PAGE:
Mrs Poppy Elizabeth Mothoa (nee Boshielo) was born on 7 August 1929 in Bronkhorstspruit, Mpumalanga, to Mr Leboti and Mrs Zipporah Boshielo. She was the first born of ten children.

She entered holy matrimony with Mr Sefako Simon Mothoa on 25 December 1949 and were blessed with ten children. The couple was married for 65 years at the time of his passing on in 2014.

Together with her late husband, Mrs Mothoa, affectionately known as Mma Mothoa, spent bouts of nomadic life with their young family looking for better opportunities in business. The entrepreneurial bug had bitten and they vowed to go against the norm to look for employment as labourers. They first moved to Jakkalsdans, then Shakung, Mogogelo and finally settled in New Eersterus in 1968.

While they established a string of businesses: a grocery shop, butchery, coal and hardware distribution, cattle and crop farming and running several taxis, Mma Mothoa’s passion and focus was in managing the shop Mothoa General Dealer. It is at the shop that she was fondly known in the Hammanskraal communities of New Eersterus and Stinkwater as the villagers did their groceries from this convenient store. This was before the advent of supermarkets and shopping malls in the nearby Hammanskraal town, Mabopane and Soshanguve townships. She enjoyed herself and found personal fulfillment from serving her communities. The communities appreciated her impeccable customer services throughout the 46 years she served them till 2016 when she took ill.

Mma Mothoa has lived a full life. She leaves a great legacy. May she be well received in the spirit world.

She believed that when women work together in the community, they can help families overcome many obstacles such as poverty, she believed no child should go to bed hungry. This conviction led her to becoming a founding member of three local women organizations dedicated to uplifting and supporting each other and their families. She was compassionate, a devout Christian, had a big heart, was a keen listener and interested in helping people from all walks of lives who came seeking counsel and all sort of assistance.

She founded a co-operative of women who made homemade bathing soap which was sold at the shop. She also organized women during maize harvesting time and encouraged them to trade their harvest with the Hammanskraal Milling company. In 2000 the Department of Trade Industry recognized Mma Mothoa with a certificate of acknowledgement as one of the leading businesswomen in the North West.

One day when a history of black entrepreneurship and its role in uplifting communities and helping to reverse the frontiers of poverty, unemployment and inequality at the behest of apartheid – particularly in rural areas – is finally written, Mma Mothoa and her husband’s names will feature prominently. These are the entrepreneurs who rode against all odds without support from the then government: there were no incentives then for black business support from government; the commercial banks were just too conservative and considered them a huge risk to provide them with loan facilities; and they still had to do business serving communities with a huge number of indigent families who received no welfare support from government. And yet they still maintained their business sustainably and profitably. Their story and experience shame the current status quo in our communities where traditional stores are closing down.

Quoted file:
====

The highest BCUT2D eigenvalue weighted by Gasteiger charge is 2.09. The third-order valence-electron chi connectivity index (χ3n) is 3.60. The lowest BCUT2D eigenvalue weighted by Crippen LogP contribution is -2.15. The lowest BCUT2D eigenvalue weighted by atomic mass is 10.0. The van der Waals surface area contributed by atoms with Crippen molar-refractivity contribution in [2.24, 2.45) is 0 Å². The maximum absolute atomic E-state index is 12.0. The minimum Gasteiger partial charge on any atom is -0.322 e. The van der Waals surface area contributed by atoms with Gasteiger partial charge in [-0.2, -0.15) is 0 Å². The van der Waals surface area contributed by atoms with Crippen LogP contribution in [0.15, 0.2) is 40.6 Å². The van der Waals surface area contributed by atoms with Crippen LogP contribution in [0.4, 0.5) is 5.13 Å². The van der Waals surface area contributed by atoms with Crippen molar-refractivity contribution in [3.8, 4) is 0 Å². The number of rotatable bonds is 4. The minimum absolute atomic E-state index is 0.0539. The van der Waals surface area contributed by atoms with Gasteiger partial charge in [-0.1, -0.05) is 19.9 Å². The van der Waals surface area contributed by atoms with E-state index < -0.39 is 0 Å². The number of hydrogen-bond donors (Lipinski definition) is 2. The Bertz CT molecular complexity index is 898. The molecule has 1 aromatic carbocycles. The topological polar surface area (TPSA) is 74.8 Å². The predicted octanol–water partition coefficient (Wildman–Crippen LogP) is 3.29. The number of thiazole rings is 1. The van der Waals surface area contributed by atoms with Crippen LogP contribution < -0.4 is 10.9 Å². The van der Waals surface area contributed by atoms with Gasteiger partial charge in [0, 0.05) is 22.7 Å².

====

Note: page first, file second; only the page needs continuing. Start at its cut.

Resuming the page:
One of the community personalities who grew up under her tutelage to now become a legal advisor in the public sector commented on social media when paying tribute to this doyen of entrepreneurship: “I have fond memories of mama. During my primary school days at Kgomba we flocked GaMothoa during our lunch breaks where Mama served us soup and bread. You would hear her shouting from the back to her staff: ‘efang bana dijo mahn’ (‘serve these children with food’). We then knew that we would be served even on those days when coins were not adding up. Later in life I would pass by the shop to greet and just check how she’s doing.”

Similarly, another who grew up to become South Africa’s Consul-General to Milan, Italy, shared his fond memories too: “Most of us from New Eersterus are what we have become because we grew up looking up to MaMothoa and the old man – both calm; spirited entrepreneurs; supportive and yet strict disciplinarians (their soccer team, Eagles, was the most disciplined in Hammanskraal and had never fought their opponents even when they were losing a match – something highly lacking in many teams); highly humble and sociable (and these traits were, and still are, also reflected in all their children’s behaviours who had every reason to behave like self entitled brats and pompous but were raised to shun such); community builders; conscientious and made nobody ever feel inadequate or disadvantaged; indeed, they were every villager’s parents.”

As she entered the sunset period of her life after the passing on of her husband, she continued to work at the shop, managed the taxi business and cattle farming.

Mrs Mothoa believed in hard work and that with education came financial independence, and which gave one the opportunity to help those in need. It is with her passion for education that she served in the school governing bodies of local primary schools Mmatso and Kgomba for many years in the 1970s and 80s.

In her family and amongst her friends and community members, she lived the values of kindness, compassion, perseverance, and forgiveness. She enjoyed being a mother, not only to her children, but everyone who came looking. She loved her family, and her grandchildren were her pride and joy.

Mrs Mothoa is survived by her four daughters, Miriam, Manini, Moshidi and Zipporah, 25 grandchildren, 26 great-grandchildren and a brother and sister.

Rest In Peace Mokone!